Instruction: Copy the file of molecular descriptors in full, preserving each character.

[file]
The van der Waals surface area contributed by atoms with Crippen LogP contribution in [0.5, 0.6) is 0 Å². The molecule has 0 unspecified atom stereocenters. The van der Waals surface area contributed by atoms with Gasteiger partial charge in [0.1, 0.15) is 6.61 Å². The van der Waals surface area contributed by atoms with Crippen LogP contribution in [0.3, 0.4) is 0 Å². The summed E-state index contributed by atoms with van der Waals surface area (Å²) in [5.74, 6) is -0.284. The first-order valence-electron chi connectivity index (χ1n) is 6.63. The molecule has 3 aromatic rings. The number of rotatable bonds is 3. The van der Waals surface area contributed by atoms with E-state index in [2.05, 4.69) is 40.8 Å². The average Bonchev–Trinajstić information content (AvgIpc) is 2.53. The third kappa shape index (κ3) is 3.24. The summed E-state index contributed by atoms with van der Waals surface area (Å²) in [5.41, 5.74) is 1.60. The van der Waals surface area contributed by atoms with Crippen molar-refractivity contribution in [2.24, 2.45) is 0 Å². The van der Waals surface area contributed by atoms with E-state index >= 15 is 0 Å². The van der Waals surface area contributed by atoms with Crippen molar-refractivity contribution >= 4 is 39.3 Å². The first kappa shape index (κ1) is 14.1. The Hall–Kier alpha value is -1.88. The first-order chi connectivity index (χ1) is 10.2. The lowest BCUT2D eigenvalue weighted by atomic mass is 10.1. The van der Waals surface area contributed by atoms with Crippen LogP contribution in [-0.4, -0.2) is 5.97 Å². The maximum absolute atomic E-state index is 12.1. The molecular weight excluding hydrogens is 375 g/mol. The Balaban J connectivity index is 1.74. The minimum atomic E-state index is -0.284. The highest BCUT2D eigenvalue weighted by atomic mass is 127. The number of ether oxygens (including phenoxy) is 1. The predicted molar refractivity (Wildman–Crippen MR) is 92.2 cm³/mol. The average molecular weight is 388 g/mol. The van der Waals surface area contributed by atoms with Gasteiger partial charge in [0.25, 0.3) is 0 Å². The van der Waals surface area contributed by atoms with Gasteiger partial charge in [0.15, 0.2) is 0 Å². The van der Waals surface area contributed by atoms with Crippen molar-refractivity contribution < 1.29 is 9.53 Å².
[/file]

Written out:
The van der Waals surface area contributed by atoms with Crippen LogP contribution in [0.5, 0.6) is 0 Å². The molecule has 0 unspecified atom stereocenters. The van der Waals surface area contributed by atoms with Gasteiger partial charge in [0.1, 0.15) is 6.61 Å². The van der Waals surface area contributed by atoms with Crippen LogP contribution in [0.3, 0.4) is 0 Å². The summed E-state index contributed by atoms with van der Waals surface area (Å²) in [5.74, 6) is -0.284. The first-order valence-electron chi connectivity index (χ1n) is 6.63. The molecule has 3 aromatic rings. The number of rotatable bonds is 3. The van der Waals surface area contributed by atoms with E-state index in [2.05, 4.69) is 40.8 Å². The average Bonchev–Trinajstić information content (AvgIpc) is 2.53. The third kappa shape index (κ3) is 3.24. The summed E-state index contributed by atoms with van der Waals surface area (Å²) in [5.41, 5.74) is 1.60. The van der Waals surface area contributed by atoms with Crippen molar-refractivity contribution in [2.24, 2.45) is 0 Å². The van der Waals surface area contributed by atoms with E-state index >= 15 is 0 Å². The van der Waals surface area contributed by atoms with Crippen molar-refractivity contribution >= 4 is 39.3 Å². The first kappa shape index (κ1) is 14.1. The Hall–Kier alpha value is -1.88. The first-order chi connectivity index (χ1) is 10.2. The lowest BCUT2D eigenvalue weighted by atomic mass is 10.1. The van der Waals surface area contributed by atoms with Crippen LogP contribution in [-0.4, -0.2) is 5.97 Å². The maximum absolute atomic E-state index is 12.1. The molecular weight excluding hydrogens is 375 g/mol. The Balaban J connectivity index is 1.74. The minimum atomic E-state index is -0.284. The highest BCUT2D eigenvalue weighted by atomic mass is 127. The number of ether oxygens (including phenoxy) is 1. The predicted molar refractivity (Wildman–Crippen MR) is 92.2 cm³/mol. The average molecular weight is 388 g/mol. The van der Waals surface area contributed by atoms with Gasteiger partial charge in [0.25, 0.3) is 0 Å². The van der Waals surface area contributed by atoms with Gasteiger partial charge in [0.15, 0.2) is 0 Å². The van der Waals surface area contributed by atoms with Crippen molar-refractivity contribution < 1.29 is 9.53 Å².